Two weeks of dipping in and out of Latour’s Actor-Network Theory (ANT) has left my mind drenched with a new thought framework. Instead of looking for another article, I’ve decided to articulate what I have (and haven’t) grasped about material-semiotics. By straining my synapses through a textual sieve, I’m going to attempt to apply ANT to my area of study, and see what I’ve absorbed and what I need to clarify.
ANT is a reasonably established theory that has been used for understanding information systems. It avoids some of the common technology cliches; “ICT as an enabler” or “bridging the digital divide” . It supports thinking about the sociotechnical networks that incorporate people, computers, institutions, policies etc into ICT.
What is ANT
A repeated theme in the literature is that ANT refuses to be labeled as a theory or a methodology. ANT asks that the person to look at all “actants” (be they people or objects) and describe what they see. In this project at Wits, there are a range of different actants. Do I need to list all of them? Is it possible to list them all? No. I anticipate that what will emerge will be complicated, complex or chaotic. But the ANT lens says that we should resist the temptation to reduce what we see into natural, social, or discursive categories. Rather than reduce the various entities or see them as separate objects that can be manipulated, ANT asks the observer to note the actants and their relationship to each other.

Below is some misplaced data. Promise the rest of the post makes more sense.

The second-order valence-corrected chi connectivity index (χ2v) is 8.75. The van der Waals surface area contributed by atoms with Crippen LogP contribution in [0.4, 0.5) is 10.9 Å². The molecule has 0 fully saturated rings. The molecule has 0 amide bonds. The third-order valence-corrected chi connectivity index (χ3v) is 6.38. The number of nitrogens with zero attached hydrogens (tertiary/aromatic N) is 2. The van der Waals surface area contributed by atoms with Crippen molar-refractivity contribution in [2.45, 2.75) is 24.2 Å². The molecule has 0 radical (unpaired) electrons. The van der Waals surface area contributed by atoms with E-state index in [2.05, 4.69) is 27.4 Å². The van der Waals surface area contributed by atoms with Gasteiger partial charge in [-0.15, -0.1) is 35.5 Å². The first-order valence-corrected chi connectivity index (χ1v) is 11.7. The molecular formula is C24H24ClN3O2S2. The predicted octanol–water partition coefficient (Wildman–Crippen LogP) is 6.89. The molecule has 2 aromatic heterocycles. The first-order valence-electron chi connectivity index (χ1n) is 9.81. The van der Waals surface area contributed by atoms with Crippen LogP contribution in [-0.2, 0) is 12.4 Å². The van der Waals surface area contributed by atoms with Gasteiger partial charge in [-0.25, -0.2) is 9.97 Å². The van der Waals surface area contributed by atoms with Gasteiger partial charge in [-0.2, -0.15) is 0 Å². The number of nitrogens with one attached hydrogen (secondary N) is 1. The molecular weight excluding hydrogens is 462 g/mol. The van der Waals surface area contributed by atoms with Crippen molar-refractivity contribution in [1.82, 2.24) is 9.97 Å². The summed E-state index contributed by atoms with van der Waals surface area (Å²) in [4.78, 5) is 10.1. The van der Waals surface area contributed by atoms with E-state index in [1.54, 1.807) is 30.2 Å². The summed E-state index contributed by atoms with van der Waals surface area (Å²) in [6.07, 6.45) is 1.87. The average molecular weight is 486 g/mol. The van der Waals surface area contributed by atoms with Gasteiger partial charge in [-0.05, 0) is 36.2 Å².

How does ANT work?
The relationship between the heterogeneous actants interests is called a network. The formation of this network occurs by translation, not transmission. The stability of the network depends on the ability of the different actants to translate that is, re-interpret, re-present or appropriate, others’ interests to one’s own. There are four moments in translation; Problematisation, Intressement, Enrolment, Mobilisation of allies. In order to bring clarity – the focus on the process of translation is usually taken from the point of view of a single actor
What will the ANT framework accomplish?
Who shapes, enables and constrains change in an organisation? People or technology? The debate as to has agency swings between technology and society. ANT would argue that the relationship between technology and humans are interwoven. Although technology is changing rapidly, technology does not drive the development of an organizations’s values. But neither can an organization behaviors be entirely explained by social interactions and constructs. Rather, ANT argues that human and non human actors have agency and create a network that influences how things get done. ANT ask that we acknowledge the reciprocal and dynamic interaction between technology and humans.
This is by no means intended as accurate or authoritative account of ANT. It’s me squeezing my brain against words (much like a sponge against the palm of my hand), waiting to see if anything useful emerges. Please feel free to comment. Hopefully my mind will feel less soggy soon.